Ofgem has announced that the energy price cap, the maximum amount an energy provider can charge those on a default tariff, will reduce by £84 from October. The cap will now be £1,042, its lowest ever level, and will benefit 15 million households. Prepayment customers can expect a bigger reduction of £95. The energy regulator is also recommending that this cap remains in place in 2021.
The cap aims to ensure that households pay a fair price for their energy and applies between October 2020 to March 2021. However, those wanting to find the best rates for their energy bills should look to move to an energy deal rather than staying a supplier’s standard variable tariff (SVT) rate. And, while the energy cap places a maximum on the charges an energy company can bill customers on a SVT, customers can see their unit rates for electricity and gas still change, whereas a fixed energy deal maintains the same unit cost for electricity or gas during the contracted period.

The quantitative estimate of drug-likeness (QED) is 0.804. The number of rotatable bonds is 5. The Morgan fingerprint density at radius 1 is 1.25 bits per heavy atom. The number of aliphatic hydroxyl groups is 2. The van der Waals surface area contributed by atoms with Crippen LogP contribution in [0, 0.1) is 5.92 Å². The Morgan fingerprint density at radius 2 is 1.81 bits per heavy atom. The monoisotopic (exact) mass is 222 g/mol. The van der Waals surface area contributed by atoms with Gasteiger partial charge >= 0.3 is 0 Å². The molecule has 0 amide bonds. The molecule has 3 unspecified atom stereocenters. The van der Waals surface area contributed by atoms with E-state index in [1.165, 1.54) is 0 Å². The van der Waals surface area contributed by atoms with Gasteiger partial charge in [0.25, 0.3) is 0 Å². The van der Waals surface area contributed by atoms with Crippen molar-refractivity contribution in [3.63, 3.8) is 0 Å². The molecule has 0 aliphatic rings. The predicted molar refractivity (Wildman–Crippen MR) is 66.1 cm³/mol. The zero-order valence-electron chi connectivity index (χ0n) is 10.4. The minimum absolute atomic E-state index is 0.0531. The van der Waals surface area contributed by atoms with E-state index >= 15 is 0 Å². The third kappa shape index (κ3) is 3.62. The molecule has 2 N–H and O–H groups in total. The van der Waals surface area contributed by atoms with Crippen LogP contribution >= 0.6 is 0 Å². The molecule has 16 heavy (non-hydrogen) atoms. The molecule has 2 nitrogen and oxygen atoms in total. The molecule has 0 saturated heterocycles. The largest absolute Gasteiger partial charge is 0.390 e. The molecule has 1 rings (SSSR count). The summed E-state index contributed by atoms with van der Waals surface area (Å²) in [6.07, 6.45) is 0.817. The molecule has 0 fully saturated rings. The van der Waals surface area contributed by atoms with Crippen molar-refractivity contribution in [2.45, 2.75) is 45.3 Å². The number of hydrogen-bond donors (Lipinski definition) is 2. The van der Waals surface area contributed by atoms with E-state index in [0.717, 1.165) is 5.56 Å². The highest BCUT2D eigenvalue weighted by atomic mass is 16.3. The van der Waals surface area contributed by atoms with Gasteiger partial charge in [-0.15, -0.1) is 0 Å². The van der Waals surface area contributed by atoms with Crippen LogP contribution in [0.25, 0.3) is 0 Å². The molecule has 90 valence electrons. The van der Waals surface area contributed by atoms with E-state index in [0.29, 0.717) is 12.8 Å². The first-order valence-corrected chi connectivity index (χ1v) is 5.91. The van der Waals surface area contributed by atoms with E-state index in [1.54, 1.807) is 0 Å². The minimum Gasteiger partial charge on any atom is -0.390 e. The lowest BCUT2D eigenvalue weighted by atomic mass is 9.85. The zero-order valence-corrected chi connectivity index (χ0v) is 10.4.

There are 11 million households on a SVT rate and four million on a prepayment meter and these could all potentially benefit by switching to a new energy deal.
Jonathan Brearley, chief executive of Ofgem, said: “Millions of households, many of whom face financial hardship due to the COVID-19 crisis, will see big savings on their energy bills this winter when the level of the cap is reduced.
“They can also reduce their energy bills further by shopping around for a better deal. Ofgem will continue to protect consumers in the difficult months ahead as we work with industry and Government to build a greener, fairer energy market.”
The energy cap has reduced because wholesale gas prices have dropped, and the Coronavirus pandemic has lowered the demand for energy. The cap is reviewed twice a year and sets a maximum charge for the next six months. The current legislation that introduced the energy price cap can be stopped between 2020 and 2023 if the energy market is deemed to have effective competition. Ofgem is required to give an independent assessment of the market and competitiveness every year. This includes analysis of customer engagement, switching levels, pricing differentials and quality of service by energy suppliers. Any decision to remove or retain the cap is made by the BEIS Secretary of State. For 2021, the energy regulator is in favour of retaining the energy cap, suggesting that as yet, it believes the energy market has more to do before it is working effectively for all customers.